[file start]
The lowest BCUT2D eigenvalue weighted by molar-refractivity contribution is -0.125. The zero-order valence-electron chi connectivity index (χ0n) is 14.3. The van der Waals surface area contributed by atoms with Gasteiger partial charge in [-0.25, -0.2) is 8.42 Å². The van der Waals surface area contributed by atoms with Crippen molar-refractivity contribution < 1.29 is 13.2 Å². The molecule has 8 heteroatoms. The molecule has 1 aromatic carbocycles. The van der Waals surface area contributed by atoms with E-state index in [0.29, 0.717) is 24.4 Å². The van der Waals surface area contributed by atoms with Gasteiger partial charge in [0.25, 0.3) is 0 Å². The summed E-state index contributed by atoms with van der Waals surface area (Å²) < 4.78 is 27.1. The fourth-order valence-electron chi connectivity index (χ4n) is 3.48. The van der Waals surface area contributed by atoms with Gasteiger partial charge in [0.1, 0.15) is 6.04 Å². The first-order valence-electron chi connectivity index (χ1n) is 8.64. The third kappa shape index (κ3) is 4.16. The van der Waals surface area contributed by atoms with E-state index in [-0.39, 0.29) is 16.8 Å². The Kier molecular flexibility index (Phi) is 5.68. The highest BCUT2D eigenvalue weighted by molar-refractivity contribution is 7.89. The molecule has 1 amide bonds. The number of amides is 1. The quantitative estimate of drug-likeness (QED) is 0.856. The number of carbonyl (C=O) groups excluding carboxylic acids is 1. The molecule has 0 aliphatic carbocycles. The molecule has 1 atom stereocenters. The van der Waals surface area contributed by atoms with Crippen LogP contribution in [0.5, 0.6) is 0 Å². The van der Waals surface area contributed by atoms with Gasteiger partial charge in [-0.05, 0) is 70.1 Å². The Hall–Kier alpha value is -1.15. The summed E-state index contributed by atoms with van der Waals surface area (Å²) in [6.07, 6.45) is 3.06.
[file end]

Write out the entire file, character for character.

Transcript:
The lowest BCUT2D eigenvalue weighted by molar-refractivity contribution is -0.125. The zero-order valence-electron chi connectivity index (χ0n) is 14.3. The van der Waals surface area contributed by atoms with Gasteiger partial charge in [-0.25, -0.2) is 8.42 Å². The van der Waals surface area contributed by atoms with Crippen molar-refractivity contribution < 1.29 is 13.2 Å². The molecule has 8 heteroatoms. The molecule has 1 aromatic carbocycles. The van der Waals surface area contributed by atoms with E-state index in [0.29, 0.717) is 24.4 Å². The van der Waals surface area contributed by atoms with Gasteiger partial charge in [0.25, 0.3) is 0 Å². The summed E-state index contributed by atoms with van der Waals surface area (Å²) < 4.78 is 27.1. The fourth-order valence-electron chi connectivity index (χ4n) is 3.48. The van der Waals surface area contributed by atoms with Gasteiger partial charge in [0.1, 0.15) is 6.04 Å². The first-order valence-electron chi connectivity index (χ1n) is 8.64. The third kappa shape index (κ3) is 4.16. The van der Waals surface area contributed by atoms with E-state index in [-0.39, 0.29) is 16.8 Å². The Kier molecular flexibility index (Phi) is 5.68. The highest BCUT2D eigenvalue weighted by molar-refractivity contribution is 7.89. The molecule has 1 amide bonds. The number of amides is 1. The quantitative estimate of drug-likeness (QED) is 0.856. The number of carbonyl (C=O) groups excluding carboxylic acids is 1. The molecule has 0 aliphatic carbocycles. The molecule has 1 atom stereocenters. The van der Waals surface area contributed by atoms with Crippen LogP contribution in [0.5, 0.6) is 0 Å². The van der Waals surface area contributed by atoms with Gasteiger partial charge in [-0.05, 0) is 70.1 Å². The Hall–Kier alpha value is -1.15. The summed E-state index contributed by atoms with van der Waals surface area (Å²) in [6.07, 6.45) is 3.06.